Noah Purifoy Outdoor Desert Art Museum of Assemblage Sculpture

Joshua Tree, CA Noah Purifoy
  • © 2014 Liz Kuball

  • © 2014 Liz Kuball

  • © 2014 Liz Kuball

  • © 2014 Liz Kuball

  • © 2014 Liz Kuball

“I hope my work provides inspiration for a person to do today what they couldn’t do yesterday, no matter what it is. That’s art ... That's the fundamental creative process and it's something that changes people and empowers them. ”

– Noah Purifoy, 2000     


The Noah Purifoy Outdoor Desert Art Museum of Assemblage Sculpture sits on ten-acres in the Mojave Desert foothills near the Mojave National Preserve, an austere expanse of scrubby desert and jagged mountains established in 1994 as part of the California Desert Protection Act. The site holds the home, studio, and sculpture park of renowned assemblage artist Noah Purifoy (1917-2004) who lived there from 1989 until his death.

Noah Purifoy working in his studio, photo by Sue A. Welsh

Purifoy first gained acclaim for his participation in the 1966 traveling group exhibition 66 Signs of Neon, which he organized with fellow artist Judson Powell. The groundbreaking show with work by eight artists was organized in response to the August 1965 racial riots in Los Angeles’ Watts neighborhood. Purifoy, a cofounder and first director of the city’s Watts Towers Arts Center, had watched the riots from the Center’s doors and the work that he created for the show was constructed out of rubble that he salvaged in the aftermath. The experience had a profound influence on him, which he recounted in the exhibition catalogue: “Judson and I, while teaching at the Watts Towers Art Center, watched aghast the rioting, looting and burning during the August happening. And while the debris was still smoldering, we ventured into the rubble like other junkers of the community, digging and searching, but unlike others, obsessed without quite knowing why.”[1] The event marked a turning point in Purifoy’s work and fundamentally shaped his career. He viewed art as a vehicle for transformation, stating that he simply wanted to be known as an artist who made art for the sake of change and who strove to understand art and its role in the world.[2]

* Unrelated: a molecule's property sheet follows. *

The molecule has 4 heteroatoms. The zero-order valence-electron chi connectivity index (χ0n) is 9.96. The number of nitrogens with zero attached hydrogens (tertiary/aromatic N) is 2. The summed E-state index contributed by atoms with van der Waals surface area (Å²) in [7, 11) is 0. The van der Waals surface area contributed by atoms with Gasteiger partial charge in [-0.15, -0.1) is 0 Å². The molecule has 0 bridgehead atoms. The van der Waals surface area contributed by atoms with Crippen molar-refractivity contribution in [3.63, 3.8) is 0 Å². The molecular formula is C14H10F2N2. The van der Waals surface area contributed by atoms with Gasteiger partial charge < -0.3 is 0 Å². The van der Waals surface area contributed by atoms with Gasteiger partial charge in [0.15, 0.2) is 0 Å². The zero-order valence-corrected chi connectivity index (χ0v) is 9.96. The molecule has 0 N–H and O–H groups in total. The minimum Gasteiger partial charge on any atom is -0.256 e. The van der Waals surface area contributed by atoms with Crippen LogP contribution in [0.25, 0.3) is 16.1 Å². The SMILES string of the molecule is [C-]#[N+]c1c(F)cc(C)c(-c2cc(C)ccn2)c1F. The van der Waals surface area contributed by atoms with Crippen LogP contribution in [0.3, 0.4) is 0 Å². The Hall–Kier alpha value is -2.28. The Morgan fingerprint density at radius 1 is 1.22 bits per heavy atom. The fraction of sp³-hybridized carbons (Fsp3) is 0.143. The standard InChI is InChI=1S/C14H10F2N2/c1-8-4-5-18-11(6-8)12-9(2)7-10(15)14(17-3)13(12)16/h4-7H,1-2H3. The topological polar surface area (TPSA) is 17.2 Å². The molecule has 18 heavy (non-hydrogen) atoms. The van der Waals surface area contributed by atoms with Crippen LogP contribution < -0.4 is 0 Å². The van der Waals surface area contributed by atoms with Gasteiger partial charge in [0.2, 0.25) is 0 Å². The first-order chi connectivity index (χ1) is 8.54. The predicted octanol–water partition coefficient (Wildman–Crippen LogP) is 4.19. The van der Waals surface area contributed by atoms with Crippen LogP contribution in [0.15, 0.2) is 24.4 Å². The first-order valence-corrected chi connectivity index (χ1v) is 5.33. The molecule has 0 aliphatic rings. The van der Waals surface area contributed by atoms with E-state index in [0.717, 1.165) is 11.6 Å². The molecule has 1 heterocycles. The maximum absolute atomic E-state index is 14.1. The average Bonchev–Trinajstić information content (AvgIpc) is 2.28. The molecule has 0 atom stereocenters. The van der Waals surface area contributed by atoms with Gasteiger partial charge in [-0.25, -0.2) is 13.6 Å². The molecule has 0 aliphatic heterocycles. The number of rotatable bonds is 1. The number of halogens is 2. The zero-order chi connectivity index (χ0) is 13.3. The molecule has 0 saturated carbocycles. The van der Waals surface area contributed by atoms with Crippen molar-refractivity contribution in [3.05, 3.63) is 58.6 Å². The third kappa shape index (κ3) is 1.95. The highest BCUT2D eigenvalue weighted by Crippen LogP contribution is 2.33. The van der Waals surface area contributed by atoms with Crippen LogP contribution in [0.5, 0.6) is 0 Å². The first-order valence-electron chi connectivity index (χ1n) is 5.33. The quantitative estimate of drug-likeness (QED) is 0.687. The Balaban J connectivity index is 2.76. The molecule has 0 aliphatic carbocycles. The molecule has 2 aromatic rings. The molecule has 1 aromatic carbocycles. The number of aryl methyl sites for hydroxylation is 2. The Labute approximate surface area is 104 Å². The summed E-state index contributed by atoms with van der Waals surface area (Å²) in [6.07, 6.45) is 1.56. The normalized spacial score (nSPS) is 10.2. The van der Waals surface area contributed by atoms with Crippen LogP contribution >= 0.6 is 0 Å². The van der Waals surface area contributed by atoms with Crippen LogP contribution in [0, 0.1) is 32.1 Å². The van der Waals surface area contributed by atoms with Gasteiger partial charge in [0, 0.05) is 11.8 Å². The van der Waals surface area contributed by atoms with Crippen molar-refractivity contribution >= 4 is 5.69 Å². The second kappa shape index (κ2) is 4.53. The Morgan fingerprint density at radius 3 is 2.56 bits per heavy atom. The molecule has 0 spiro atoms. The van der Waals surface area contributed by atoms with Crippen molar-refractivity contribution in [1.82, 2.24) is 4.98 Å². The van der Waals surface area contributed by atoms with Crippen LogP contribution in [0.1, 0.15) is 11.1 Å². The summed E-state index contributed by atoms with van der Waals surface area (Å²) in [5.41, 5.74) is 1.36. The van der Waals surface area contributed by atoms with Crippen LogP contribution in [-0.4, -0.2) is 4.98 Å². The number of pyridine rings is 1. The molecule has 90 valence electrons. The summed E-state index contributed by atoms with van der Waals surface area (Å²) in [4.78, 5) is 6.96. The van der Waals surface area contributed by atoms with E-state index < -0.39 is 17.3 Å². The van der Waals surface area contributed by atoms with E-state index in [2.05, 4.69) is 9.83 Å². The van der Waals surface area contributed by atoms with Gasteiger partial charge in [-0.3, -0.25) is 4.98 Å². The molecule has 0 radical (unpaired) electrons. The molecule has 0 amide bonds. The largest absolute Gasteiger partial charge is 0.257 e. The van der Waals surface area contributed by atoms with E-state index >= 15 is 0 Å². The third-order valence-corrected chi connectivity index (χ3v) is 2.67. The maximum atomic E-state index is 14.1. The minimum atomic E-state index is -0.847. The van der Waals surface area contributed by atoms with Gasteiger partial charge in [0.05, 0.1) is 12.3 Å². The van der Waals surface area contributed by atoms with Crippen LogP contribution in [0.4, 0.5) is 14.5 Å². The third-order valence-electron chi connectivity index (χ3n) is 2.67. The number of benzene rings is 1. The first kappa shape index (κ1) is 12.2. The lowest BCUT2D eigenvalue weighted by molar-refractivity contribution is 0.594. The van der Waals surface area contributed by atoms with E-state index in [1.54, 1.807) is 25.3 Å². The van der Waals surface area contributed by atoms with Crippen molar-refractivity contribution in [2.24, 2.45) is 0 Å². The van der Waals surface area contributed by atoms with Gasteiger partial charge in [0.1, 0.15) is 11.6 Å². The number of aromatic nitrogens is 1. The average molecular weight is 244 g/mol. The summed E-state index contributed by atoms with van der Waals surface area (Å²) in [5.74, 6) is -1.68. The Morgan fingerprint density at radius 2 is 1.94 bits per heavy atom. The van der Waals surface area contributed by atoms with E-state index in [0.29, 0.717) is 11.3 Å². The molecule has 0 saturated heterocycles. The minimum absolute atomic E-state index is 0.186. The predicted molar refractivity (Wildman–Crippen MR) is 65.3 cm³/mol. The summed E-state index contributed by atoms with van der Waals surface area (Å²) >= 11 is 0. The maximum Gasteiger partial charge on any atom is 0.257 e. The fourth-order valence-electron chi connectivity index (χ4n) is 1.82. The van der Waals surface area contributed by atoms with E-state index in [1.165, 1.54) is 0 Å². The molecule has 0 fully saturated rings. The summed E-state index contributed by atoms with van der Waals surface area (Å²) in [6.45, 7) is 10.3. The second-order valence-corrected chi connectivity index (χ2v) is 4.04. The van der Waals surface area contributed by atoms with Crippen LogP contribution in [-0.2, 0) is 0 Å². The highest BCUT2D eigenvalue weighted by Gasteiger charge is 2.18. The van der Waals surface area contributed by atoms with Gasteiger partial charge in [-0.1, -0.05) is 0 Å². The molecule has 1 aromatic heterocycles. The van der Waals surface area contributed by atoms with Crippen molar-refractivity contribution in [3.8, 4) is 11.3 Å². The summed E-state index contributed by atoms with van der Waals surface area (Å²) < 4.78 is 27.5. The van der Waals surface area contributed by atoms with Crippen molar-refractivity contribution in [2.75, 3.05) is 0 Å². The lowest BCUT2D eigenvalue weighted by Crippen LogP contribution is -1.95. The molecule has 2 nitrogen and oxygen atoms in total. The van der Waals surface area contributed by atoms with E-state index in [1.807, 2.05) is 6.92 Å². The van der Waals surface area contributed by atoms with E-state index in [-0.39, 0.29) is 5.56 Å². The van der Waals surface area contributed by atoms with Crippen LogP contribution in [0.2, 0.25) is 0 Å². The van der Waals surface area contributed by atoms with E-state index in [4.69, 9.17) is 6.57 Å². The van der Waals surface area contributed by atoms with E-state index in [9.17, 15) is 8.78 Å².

Originally from Alabama, Purifoy studied social work before receiving his B.F.A. at Chouinard Art Institute (now CalArts) in 1956. He worked as an artist in Los Angeles for the next 30 years and was a leading figure in the Los Angeles Black Arts Movement, which began in the 1960s. In addition to his involvement in the Watts Towers Art Center, beginning in 1976, he was a founding member of the California Arts Council to which Governor Jerry Brown appointed him. In 1989 at the urging of his friend, artist Debby Brewer, whose family home and studio was in Joshua Tree, he moved his practice from Los Angeles to Brewer’s two-and-a-half-acre property in the high desert. At first the setting felt foreign to him: “I wasn’t sure I’d like the desert ... Because of the vast space and the Joshua trees, it just gives the impression of desolation and sheer poverty, actually. The earth is poor. It won’t bring forth green stuff. That’s what I miss most of all being here, since everything is brown here or beige or purple, as the case might be. But having lived here for a while … I’ve come to like it.”[3] Ultimately, Purifoy found that the desert had its advantages: “I look up less often in anticipation. What that means is that when I was in L.A. as an artist, there were a lot of comings and goings, so every little noise I’d hear – As you know, most artists are extremely sensitive to noise, because they spend quite times in their head … Here in the desert, the rabbits, the birds, the scorpions, the lizards all run quiet.”[4]